Brazil Betting Operators Announce Advertising Code

May 11, 2023
An association of Brazil-facing operators has announced a new self-regulatory code for betting advertising, including a ban on any televised ads until after 9pm.


An association of Brazil-facing operators has announced a new self-regulatory code for betting advertising, including a ban on any televised ads until after 9pm.

The “Brazilian Code for Advertising Self-Regulation” was unveiled on Tuesday (May 9) by the newly-formed Brazilian Institute for Responsible Gaming (IBJR) and will see leading operators impose a UK-style watershed for betting adverts in advance of formal regulatory restrictions still being prepared by the government.

The code will specifically prohibit all television advertising between 6am and 9pm, with an exception for ads broadcast either during, within one hour before or one hour after televised live sporting events.

“As in other international markets that are already regulated, the creation of appropriate windows of time for the broadcast of adverts for sports betting aims to reduce the access of minors to this type of content, avoiding their curiosity and desire to consume these types of entertainment products,” Andre Gelfi, IBLR president and managing partner for Betsson in Brazil, told VIXIO GamblingCompliance in an emailed statement.

Alongside Betsson, other IBJR members include Entain, Flutter, bet365, Betway, NetBet, Yolo Group, KTO Group and Brazilian fantasy sports operator Rei do Pitaco.

The self-regulatory code has been released as Brazilian government officials continue to apply the finishing touches to a presidential decree that is set to finally implement a licensing system for online sports betting in accordance with a federal law passed in December 2018.

Expected to be published imminently, that legislation is set to address tax rates, licensing fees, penalties and various other legal restrictions, although it is possible that more specific advertising rules will be left to the series of secondary ordinances that would come once a final version of the decree is approved by Congress.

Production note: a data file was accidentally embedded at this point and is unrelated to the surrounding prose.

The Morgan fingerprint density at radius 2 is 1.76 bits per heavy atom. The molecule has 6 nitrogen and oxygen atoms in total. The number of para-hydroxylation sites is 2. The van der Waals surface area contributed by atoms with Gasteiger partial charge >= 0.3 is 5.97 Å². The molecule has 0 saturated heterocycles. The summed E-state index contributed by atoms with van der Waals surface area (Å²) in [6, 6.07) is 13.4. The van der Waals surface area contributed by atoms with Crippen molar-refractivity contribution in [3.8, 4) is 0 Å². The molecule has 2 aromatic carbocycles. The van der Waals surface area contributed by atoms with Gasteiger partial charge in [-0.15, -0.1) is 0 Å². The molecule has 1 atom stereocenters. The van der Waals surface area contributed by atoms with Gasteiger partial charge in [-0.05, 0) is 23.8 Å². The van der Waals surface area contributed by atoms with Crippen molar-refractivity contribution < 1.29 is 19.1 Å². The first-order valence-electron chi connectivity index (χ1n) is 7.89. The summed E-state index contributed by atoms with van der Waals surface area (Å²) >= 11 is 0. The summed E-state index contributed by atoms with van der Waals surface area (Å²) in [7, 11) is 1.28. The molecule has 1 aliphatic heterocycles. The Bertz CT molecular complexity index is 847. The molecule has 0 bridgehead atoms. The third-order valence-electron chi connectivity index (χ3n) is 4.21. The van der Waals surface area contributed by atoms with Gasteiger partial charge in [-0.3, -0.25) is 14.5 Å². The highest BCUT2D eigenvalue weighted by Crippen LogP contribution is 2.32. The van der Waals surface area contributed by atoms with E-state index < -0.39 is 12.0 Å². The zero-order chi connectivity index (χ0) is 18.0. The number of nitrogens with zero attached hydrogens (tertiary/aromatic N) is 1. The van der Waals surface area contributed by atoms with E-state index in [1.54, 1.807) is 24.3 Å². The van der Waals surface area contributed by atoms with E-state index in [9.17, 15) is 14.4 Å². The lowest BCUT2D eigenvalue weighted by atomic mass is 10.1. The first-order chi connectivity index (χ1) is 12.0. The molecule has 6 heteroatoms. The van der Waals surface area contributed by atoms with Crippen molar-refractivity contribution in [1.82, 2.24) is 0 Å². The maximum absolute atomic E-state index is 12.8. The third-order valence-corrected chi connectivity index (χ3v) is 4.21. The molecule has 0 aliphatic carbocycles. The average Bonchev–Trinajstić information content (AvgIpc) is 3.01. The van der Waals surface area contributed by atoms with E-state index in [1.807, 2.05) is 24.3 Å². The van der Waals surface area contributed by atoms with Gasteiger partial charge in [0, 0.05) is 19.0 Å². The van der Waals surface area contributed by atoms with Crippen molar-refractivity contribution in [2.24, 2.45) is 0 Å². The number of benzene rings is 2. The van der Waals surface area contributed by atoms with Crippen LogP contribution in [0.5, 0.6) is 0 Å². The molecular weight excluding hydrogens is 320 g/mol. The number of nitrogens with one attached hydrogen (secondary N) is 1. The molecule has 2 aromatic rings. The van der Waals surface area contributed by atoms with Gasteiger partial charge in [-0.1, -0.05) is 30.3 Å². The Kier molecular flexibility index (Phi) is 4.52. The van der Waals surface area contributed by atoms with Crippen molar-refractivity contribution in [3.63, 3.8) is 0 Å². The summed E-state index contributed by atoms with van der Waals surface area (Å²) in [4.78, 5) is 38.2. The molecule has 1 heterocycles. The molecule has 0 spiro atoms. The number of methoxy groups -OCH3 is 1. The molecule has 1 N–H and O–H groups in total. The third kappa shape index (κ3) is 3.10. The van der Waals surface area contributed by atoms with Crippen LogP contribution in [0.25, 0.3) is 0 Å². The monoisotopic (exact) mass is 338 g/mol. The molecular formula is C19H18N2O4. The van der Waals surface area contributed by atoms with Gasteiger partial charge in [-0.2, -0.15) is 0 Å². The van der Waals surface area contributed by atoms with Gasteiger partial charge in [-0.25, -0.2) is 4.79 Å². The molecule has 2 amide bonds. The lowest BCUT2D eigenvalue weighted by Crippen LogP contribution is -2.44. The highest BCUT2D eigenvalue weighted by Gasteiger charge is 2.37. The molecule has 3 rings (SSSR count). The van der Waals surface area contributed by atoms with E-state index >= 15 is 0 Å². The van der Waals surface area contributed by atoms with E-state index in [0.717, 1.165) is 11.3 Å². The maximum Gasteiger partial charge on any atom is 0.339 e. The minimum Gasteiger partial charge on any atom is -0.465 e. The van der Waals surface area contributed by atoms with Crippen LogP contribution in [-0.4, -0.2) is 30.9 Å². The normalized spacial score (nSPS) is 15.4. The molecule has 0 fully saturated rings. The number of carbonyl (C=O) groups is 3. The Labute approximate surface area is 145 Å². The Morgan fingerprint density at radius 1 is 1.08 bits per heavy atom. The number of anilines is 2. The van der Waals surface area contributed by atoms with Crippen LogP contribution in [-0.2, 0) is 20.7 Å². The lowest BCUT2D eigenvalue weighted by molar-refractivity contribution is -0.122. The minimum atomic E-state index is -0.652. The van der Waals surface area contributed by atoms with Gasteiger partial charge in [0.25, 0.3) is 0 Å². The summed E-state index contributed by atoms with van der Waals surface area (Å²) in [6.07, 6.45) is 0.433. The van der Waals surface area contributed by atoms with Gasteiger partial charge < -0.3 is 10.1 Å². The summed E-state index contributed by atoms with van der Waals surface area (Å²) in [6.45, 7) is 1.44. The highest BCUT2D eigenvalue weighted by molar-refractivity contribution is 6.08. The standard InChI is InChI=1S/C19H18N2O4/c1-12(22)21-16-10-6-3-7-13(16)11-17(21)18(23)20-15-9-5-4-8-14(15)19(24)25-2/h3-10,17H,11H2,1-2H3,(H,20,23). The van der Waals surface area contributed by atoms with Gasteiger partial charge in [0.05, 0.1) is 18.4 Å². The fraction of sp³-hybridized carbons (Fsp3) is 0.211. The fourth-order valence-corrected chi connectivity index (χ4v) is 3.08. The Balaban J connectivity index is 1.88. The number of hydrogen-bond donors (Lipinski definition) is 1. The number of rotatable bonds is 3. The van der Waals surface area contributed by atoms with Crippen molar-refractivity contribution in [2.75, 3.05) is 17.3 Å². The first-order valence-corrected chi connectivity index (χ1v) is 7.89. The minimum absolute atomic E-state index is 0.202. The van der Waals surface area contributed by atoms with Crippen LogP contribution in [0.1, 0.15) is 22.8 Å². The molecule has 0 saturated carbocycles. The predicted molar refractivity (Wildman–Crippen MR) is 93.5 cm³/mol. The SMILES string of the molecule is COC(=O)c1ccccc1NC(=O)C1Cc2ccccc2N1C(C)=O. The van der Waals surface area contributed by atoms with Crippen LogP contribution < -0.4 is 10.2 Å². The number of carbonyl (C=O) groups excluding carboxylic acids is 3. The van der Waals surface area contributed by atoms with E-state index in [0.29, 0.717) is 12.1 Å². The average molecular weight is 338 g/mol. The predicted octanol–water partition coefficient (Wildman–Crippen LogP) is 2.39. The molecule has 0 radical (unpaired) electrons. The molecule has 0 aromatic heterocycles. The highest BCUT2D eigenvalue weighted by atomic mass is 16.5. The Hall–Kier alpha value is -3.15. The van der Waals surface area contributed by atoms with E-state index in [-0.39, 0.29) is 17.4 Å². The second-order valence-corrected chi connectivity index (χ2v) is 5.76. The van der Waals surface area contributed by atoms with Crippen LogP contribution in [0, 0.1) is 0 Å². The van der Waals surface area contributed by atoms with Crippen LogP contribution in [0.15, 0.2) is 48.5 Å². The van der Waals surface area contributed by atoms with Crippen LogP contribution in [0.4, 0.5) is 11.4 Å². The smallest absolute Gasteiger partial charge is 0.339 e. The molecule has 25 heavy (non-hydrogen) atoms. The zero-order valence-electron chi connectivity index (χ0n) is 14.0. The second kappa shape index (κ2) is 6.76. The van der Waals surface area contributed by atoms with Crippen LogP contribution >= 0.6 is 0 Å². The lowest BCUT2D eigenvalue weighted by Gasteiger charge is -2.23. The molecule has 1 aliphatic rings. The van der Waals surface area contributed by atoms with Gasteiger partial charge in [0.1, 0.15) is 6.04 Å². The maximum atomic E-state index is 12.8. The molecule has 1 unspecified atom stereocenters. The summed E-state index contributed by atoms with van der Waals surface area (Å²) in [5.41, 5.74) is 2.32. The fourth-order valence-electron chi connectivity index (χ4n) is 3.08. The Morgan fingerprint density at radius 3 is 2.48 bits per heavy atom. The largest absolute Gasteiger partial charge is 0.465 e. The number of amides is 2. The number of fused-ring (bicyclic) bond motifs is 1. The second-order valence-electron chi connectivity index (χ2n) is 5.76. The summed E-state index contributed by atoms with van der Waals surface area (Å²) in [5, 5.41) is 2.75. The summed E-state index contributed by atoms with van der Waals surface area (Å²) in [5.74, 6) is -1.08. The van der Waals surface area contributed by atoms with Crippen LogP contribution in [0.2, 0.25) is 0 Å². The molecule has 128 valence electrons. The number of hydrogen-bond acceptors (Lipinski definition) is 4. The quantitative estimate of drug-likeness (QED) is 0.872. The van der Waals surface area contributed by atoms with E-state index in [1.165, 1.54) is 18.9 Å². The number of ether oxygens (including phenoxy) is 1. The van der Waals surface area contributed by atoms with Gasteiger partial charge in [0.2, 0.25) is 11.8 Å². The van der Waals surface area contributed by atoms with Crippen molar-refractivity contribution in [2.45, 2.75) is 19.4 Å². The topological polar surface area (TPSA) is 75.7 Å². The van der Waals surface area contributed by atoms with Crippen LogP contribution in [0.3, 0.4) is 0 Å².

Betting advertising has boomed since passage of Brazil’s 2018 sports-betting law, with Gelfi and other executives previously warning that newer entrants to the market have started to engage in marketing practices that would be considered inappropriate in more mature jurisdictions in an effort to establish their brands before licences become available.

Other provisions of the IBJR code call for operators to refrain from using any celebrity endorsers or influencers who primarily appeal to minors or are aged under 25. Ads should also include appropriate responsible gambling messaging and be socially responsible, with betting logos not permitted on any sports merchandise for children.

“With a lucrative but still unregulated market, our objective was to offer basic guidelines for the marketing of the betting sector based on our experience, encompassing communications by the media, industry, companies, individuals, brand ambassadors, social media influencers or non-profit groups,” Gelfi told VIXIO.

“IBJR members created the code and have publicly committed to following it in order to demonstrate to bettors, operators and to the government that it is possible to promote the sector in a responsible way,” Gelfi said.

“Once there is regulation, certainly there will be official rules that are going to apply to the sector.”

Advertising is one of several key policy areas in sharp focus as Brazil prepares to complete its transition to a regulated market for online betting.

Another hot topic is sports integrity, which is now being amplified in the wake of a high-profile match-fixing scandal involving several teams from the second division of the Brasileirão football championship.

Sports-betting integrity is set to be formally investigated by a special parliamentary commission due to be convened in the coming days in Brazil’s Chamber of Deputies.

Earlier this week, the International Betting Integrity Association (IBIA) announced it would expand its operations to Brazil “in response to upcoming government regulation, the rapid growth of the Brazilian sports-betting market, and IBIA data confirming that Brazilian sport is a regional target for criminal match-fixers”.

Brazil’s first national sports integrity association was also formed in March by Genius Sports, Rei do Pitaco and several other initial members, with Genius Sports due to host a day-long sports integrity summit in Brasilia later today (May 11).

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